Could anybody comment on:

1) Would it impact the sound of the instrument to just paint over the existing poly?

2) Should I strip it to bare wood?

3) As far as painting -- I do have access to a spray booth as my brother works for a kitchen manufacturer and they spray their own doors there ... I was thinking - one of their kitchen styles is called 'AUTOMOTIVE' -- and I believe they use actual automotive paint -- Could I spray my guitar with this???

Hmmmm.............where to start?

I think the best thing here is to go back to the beginning of the process and work through the options.

Starting with your beat up guitar - before any filling is done you ideally should have decided whether you were going to strip back to bare wood, seal, fill, and prime, OR, rub back the existing poly finish (removing any potential contaminants and roughing the whole surface with 800 wet and dry) before filling, rubbing the filler down and priming from there.

Once you're at the stage where the guitar body is primed and perfectly smooth (that will probably take a while), then automotive paints are fine if you have access to them (local autobody repair/sprayshops will often sell you some if not). Many factory guitars were traditionally finished with automotive paints anyway.

Then once the guitar is prepped, primed and basecoated, all you need to decide is what clear you're going to use to seal it. As you have access to a proper sprayshop you've no real problems here, you just need to decide which finish you're going to use and do a bit of homework on how to apply it - again, many, many threads and really good tutorials on that subject here.

One bit of advice though - the most important single factor to a really good finish is the preparation. Skimp on the prep and your going to end up with a duff finish almost guaranteed. So take the time getting your guitar filled, primed and rubbed down until it is 'perfectly' smooth. If you see any little blemishes at all in your primer coat as you rub it down, either rub them out if you can without going through your primer coat, or if not refill the mark, rub down and re-prime again. Very minor marks/scratches can sometimes be filled by simply shooting another primer coat alone - but never be tempted to think...........Ahhh well, it'll never be noticed anyway - 'It will' - and it will irritate the hell out of you if you take pride in what you do, so take the time to get it right, right from the start.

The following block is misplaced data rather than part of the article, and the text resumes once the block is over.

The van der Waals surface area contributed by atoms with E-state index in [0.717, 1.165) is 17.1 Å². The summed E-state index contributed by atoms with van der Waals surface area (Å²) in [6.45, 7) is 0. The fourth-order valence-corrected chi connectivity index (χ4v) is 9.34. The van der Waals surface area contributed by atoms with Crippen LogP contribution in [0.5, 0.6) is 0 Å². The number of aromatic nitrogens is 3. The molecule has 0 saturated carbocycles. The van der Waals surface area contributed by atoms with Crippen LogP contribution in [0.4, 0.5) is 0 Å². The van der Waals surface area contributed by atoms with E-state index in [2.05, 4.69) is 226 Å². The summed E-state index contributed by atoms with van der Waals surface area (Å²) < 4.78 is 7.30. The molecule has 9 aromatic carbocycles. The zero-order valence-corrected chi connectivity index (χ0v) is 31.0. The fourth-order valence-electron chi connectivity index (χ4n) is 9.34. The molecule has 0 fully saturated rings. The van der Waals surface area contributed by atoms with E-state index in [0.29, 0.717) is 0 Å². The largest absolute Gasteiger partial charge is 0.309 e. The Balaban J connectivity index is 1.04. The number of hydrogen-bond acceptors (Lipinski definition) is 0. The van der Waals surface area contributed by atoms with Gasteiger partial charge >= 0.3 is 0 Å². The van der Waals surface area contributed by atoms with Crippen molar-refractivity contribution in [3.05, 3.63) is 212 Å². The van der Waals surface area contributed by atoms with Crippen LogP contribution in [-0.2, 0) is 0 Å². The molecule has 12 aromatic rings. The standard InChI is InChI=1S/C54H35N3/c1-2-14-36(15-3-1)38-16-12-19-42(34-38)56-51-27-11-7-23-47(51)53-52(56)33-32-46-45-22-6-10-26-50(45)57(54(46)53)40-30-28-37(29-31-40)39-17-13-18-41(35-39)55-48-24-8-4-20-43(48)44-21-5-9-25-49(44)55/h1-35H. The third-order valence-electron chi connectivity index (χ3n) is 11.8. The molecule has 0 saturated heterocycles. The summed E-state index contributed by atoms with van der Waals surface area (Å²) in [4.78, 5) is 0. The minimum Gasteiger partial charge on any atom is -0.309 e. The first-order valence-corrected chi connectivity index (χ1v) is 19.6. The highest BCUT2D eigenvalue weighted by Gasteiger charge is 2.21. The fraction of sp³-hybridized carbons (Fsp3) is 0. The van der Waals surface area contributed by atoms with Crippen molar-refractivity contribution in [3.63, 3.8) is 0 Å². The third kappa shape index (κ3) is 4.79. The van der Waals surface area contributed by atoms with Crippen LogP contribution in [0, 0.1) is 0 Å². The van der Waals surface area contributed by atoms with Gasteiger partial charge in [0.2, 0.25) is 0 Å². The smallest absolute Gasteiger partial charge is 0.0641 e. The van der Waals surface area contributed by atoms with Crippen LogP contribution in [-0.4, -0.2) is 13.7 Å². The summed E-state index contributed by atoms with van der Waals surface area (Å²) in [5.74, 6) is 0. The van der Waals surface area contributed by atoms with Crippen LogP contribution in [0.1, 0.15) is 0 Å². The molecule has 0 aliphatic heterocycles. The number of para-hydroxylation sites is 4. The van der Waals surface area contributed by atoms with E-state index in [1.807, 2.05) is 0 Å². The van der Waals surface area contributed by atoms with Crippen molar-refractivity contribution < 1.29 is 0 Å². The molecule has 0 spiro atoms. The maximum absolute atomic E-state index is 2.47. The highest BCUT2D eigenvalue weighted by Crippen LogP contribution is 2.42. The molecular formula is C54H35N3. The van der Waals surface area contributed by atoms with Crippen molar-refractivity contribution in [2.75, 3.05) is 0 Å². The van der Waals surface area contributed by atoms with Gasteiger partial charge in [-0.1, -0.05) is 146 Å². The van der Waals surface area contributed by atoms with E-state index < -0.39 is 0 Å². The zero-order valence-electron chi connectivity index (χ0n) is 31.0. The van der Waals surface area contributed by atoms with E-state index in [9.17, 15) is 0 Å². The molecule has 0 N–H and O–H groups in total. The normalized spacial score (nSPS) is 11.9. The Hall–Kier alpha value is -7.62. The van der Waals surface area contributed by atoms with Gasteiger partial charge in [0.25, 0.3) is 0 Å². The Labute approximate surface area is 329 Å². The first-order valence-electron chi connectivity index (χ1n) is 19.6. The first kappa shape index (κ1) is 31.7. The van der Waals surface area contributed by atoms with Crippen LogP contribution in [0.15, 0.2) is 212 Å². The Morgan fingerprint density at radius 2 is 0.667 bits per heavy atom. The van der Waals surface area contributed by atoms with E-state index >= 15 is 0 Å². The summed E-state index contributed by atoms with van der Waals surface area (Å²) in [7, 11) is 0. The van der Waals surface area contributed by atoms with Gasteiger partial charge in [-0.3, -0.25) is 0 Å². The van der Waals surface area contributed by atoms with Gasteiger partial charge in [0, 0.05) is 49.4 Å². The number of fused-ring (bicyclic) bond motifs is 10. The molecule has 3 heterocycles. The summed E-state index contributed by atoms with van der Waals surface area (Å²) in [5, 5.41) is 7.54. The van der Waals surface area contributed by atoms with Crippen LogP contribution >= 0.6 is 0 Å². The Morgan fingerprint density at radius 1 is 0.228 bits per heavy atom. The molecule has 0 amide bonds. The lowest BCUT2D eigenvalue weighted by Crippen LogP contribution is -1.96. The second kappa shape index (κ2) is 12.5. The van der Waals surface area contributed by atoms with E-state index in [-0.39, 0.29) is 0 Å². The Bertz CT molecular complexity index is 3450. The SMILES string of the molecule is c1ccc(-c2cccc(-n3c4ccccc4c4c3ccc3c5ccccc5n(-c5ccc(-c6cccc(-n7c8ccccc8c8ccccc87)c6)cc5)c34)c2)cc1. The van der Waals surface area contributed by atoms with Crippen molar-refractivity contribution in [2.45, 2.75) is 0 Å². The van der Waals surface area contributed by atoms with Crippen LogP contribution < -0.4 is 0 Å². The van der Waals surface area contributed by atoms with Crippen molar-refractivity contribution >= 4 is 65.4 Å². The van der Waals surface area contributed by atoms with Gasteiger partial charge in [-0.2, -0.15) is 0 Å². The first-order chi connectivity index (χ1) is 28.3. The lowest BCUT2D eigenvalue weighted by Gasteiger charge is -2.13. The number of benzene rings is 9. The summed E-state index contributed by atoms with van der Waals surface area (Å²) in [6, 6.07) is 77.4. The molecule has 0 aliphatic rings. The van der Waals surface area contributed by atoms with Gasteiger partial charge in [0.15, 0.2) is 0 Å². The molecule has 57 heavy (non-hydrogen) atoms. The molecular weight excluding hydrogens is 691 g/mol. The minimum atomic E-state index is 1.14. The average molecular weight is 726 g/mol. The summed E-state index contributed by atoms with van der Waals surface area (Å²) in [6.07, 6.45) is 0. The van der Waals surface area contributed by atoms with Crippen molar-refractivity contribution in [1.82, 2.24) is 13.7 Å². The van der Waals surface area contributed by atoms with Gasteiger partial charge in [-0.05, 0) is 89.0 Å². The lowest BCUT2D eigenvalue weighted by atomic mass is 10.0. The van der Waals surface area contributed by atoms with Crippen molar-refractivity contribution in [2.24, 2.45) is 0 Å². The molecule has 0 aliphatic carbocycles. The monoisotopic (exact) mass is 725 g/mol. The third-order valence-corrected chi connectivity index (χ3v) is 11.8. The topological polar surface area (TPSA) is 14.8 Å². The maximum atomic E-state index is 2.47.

It'll be worth it in the end :D

Jim :D

Edited by Foggy
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Thank you very much for your response Jim!!

I have a lot more clarity to reference from as far as what I should be doing . . .

A coupla quick questions come to mind:

--Why is it that you say I should know before having the body filled whether or not I will be stripping the whole thing?

--Should I strip the whole thing?

It seems that just scruffing up the existing poly could save me a lot of Time and Money

--Would there be a noticeable sacrifice made in terms of the guitar's tone by having the extra amount of paint

clinging to the wood?

(BTW -- It is not too late for me to change the course of the body-filling as my tech has not